Leadership and Organization:
The Red Army Faction is often referred to by the names of two of its primary activists, Andreas Baader and Ulrike Meinhof. Baader, born in 1943, spent his late teens and early twenties as a combination of juvenile delinquent and stylish bad boy. His first serious girlfriend gave him lessons in Marxist theory, and later provided the RAF its theoretical underpinnings. Baader was incarcerated for his role in setting fire to two department stores in 1968, briefly released in 1969 and re-imprisoned in 1970.
He met Ulrike Meinhof, a journalist, while in prison. She was to help him collaborate on a book, but went further and helped him escape in 1970. Baader and other founding members of the group were re-imprisoned in 1972, and activities were assumed by sympathizers with the group’s imprisoned founders. The group was never larger than 60 people.
The RAF after 1972:
In 1972, the group’s leaders were all arrested and sentenced to life in prison. From this point on until 1978, the actions that the group took were all aimed at gaining leverage to have the leadership released, or protesting their imprisonment. In 1976, Meinhof hung herself in prison. The In 1977, three of the original founders of the group, Baader, Ensslin and Raspe, were all found dead in prison, apparently by suicide.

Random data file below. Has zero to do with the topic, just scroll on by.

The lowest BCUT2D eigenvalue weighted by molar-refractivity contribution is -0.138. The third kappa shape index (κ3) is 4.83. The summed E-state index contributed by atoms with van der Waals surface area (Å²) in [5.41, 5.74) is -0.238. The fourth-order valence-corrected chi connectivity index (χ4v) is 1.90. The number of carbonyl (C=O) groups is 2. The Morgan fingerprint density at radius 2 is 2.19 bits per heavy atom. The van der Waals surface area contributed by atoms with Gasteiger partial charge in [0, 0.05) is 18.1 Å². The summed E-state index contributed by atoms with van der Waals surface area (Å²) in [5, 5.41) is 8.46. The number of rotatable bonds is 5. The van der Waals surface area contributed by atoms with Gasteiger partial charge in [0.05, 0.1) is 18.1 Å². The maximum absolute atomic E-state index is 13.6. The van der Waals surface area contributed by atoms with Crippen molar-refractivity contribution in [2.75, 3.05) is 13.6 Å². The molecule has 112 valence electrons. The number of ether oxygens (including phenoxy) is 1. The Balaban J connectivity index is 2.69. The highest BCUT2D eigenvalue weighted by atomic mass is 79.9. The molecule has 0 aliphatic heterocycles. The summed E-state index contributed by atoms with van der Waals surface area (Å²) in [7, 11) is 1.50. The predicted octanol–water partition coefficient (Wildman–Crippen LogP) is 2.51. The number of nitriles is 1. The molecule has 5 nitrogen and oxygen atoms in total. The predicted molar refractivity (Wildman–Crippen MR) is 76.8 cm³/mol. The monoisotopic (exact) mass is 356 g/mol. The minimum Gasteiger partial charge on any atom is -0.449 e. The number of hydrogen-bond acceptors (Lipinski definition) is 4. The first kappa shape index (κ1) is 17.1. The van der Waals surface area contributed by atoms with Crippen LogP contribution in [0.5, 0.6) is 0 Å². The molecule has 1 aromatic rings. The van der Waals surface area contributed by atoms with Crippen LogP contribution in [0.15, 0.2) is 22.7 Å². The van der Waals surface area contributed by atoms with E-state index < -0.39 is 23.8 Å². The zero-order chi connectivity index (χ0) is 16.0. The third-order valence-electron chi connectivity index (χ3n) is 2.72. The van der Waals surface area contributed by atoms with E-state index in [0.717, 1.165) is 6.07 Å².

In 1982, the group was reorganized on the basis of a strategy paper called, “Guerrilla, Resistance and anti-Imperialist Front.” According to Hans Josef Horchem, a former West German intelligence official, “this paper …clearly showed the RAF’s new organization. Its centre appeared at first still to be, as hitherto, the circle of RAF prisoners. Operations were to be carried out by thte ‘commandos,’ command level units.”
Backing & Affliation:
The Baader Meinhof Group maintained links with a number of organizations with similar goals in the late 1970s. These included the Palestine Liberation Organization, which trained group members to use Kalashnikov rifles, at a training camp in Germany. The RAF also had a relationship with the Popular Front for the Liberation of Palestine, which was housed in Lebanon. The group had no affiliation with the American black panthers, but announced their allegiance to the group.
The group’s founding moment was in a demonstration in 1967 to protest the elitism of the Iranian Shah (king), who was visiting. The diplomatic visit drew large grounds of Iranian supporters, who were living in Germany, as well as opposition. The killing by German police of a young man at the demonstration spawned the “June 2” movement, a leftist organization that pledged to respond to what it perceived as the actions of a fascist state.
More generally, the Red Army Faction grew out of specific German political circumstances and out of broad leftist tendencies in and beyond Europe in the late 1960s and 1970s. In the early 1960s, the legacy of the Third Reich, and Nazi totalitarianism, was still fresh in Germany. This legacy helped shape the revolutionary tendencies of the next generation. According to the BBC, “at the height of its popularity, around a quarter of young West Germans expressed some sympathy for the group. Many condemned their tactics, but understood their disgust with the new order, particularly one where former Nazis enjoyed prominent roles.”